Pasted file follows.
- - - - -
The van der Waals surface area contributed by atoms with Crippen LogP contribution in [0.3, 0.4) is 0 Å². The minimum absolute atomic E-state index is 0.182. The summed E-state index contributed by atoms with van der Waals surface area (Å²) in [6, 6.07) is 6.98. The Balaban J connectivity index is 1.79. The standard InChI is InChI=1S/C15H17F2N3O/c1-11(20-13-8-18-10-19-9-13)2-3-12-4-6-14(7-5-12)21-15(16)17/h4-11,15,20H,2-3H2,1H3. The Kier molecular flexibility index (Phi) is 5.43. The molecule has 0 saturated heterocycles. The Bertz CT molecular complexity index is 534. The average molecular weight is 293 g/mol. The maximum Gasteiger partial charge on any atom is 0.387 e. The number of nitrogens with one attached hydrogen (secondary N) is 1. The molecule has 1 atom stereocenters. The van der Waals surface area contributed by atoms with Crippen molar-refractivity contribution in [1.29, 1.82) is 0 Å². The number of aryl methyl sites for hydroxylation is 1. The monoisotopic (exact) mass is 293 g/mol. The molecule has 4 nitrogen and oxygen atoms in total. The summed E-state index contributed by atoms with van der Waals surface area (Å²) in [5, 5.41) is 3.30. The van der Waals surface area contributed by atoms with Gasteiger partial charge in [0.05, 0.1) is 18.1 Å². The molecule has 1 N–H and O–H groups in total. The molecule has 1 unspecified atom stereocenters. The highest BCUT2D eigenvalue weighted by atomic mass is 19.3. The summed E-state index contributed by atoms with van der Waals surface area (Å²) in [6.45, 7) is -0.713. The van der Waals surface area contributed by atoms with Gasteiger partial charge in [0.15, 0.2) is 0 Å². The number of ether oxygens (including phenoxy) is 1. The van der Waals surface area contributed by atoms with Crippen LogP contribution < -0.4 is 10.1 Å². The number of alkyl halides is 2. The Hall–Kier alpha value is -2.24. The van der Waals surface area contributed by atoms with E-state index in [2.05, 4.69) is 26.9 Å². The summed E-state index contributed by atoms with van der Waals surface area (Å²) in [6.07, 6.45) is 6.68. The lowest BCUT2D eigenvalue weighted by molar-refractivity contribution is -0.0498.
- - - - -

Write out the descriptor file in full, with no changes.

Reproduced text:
The van der Waals surface area contributed by atoms with Crippen LogP contribution in [0.3, 0.4) is 0 Å². The minimum absolute atomic E-state index is 0.182. The summed E-state index contributed by atoms with van der Waals surface area (Å²) in [6, 6.07) is 6.98. The Balaban J connectivity index is 1.79. The standard InChI is InChI=1S/C15H17F2N3O/c1-11(20-13-8-18-10-19-9-13)2-3-12-4-6-14(7-5-12)21-15(16)17/h4-11,15,20H,2-3H2,1H3. The Kier molecular flexibility index (Phi) is 5.43. The molecule has 0 saturated heterocycles. The Bertz CT molecular complexity index is 534. The average molecular weight is 293 g/mol. The maximum Gasteiger partial charge on any atom is 0.387 e. The number of nitrogens with one attached hydrogen (secondary N) is 1. The molecule has 1 atom stereocenters. The van der Waals surface area contributed by atoms with Crippen molar-refractivity contribution in [1.29, 1.82) is 0 Å². The number of aryl methyl sites for hydroxylation is 1. The monoisotopic (exact) mass is 293 g/mol. The molecule has 4 nitrogen and oxygen atoms in total. The summed E-state index contributed by atoms with van der Waals surface area (Å²) in [5, 5.41) is 3.30. The van der Waals surface area contributed by atoms with Gasteiger partial charge in [0.05, 0.1) is 18.1 Å². The molecule has 1 N–H and O–H groups in total. The molecule has 1 unspecified atom stereocenters. The highest BCUT2D eigenvalue weighted by atomic mass is 19.3. The summed E-state index contributed by atoms with van der Waals surface area (Å²) in [6.45, 7) is -0.713. The van der Waals surface area contributed by atoms with Gasteiger partial charge in [0.15, 0.2) is 0 Å². The number of ether oxygens (including phenoxy) is 1. The van der Waals surface area contributed by atoms with Crippen LogP contribution < -0.4 is 10.1 Å². The number of alkyl halides is 2. The Hall–Kier alpha value is -2.24. The van der Waals surface area contributed by atoms with E-state index in [2.05, 4.69) is 26.9 Å². The summed E-state index contributed by atoms with van der Waals surface area (Å²) in [6.07, 6.45) is 6.68. The lowest BCUT2D eigenvalue weighted by molar-refractivity contribution is -0.0498.